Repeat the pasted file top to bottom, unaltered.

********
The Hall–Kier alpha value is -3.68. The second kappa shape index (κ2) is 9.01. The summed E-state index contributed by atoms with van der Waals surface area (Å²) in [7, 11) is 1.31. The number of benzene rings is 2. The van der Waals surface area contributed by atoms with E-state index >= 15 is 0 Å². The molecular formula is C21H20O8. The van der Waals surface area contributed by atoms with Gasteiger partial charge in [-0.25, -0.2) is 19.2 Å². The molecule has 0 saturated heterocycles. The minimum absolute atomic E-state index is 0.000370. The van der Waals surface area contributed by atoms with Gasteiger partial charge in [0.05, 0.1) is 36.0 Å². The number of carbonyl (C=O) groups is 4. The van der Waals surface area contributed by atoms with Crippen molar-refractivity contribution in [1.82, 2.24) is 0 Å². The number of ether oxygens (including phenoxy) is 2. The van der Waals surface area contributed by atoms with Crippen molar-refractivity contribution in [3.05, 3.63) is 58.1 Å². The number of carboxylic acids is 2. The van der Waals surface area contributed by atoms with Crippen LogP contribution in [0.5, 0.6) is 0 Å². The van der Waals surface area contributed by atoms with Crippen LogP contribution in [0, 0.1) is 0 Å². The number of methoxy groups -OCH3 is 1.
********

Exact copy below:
The Hall–Kier alpha value is -3.68. The second kappa shape index (κ2) is 9.01. The summed E-state index contributed by atoms with van der Waals surface area (Å²) in [7, 11) is 1.31. The number of benzene rings is 2. The van der Waals surface area contributed by atoms with E-state index >= 15 is 0 Å². The molecular formula is C21H20O8. The van der Waals surface area contributed by atoms with Gasteiger partial charge in [-0.25, -0.2) is 19.2 Å². The molecule has 0 saturated heterocycles. The minimum absolute atomic E-state index is 0.000370. The van der Waals surface area contributed by atoms with Gasteiger partial charge in [0.05, 0.1) is 36.0 Å². The number of carbonyl (C=O) groups is 4. The van der Waals surface area contributed by atoms with Crippen molar-refractivity contribution in [1.82, 2.24) is 0 Å². The number of ether oxygens (including phenoxy) is 2. The van der Waals surface area contributed by atoms with Crippen molar-refractivity contribution in [3.05, 3.63) is 58.1 Å². The number of carboxylic acids is 2. The van der Waals surface area contributed by atoms with Crippen LogP contribution in [0.5, 0.6) is 0 Å². The van der Waals surface area contributed by atoms with Crippen LogP contribution in [0, 0.1) is 0 Å². The number of methoxy groups -OCH3 is 1.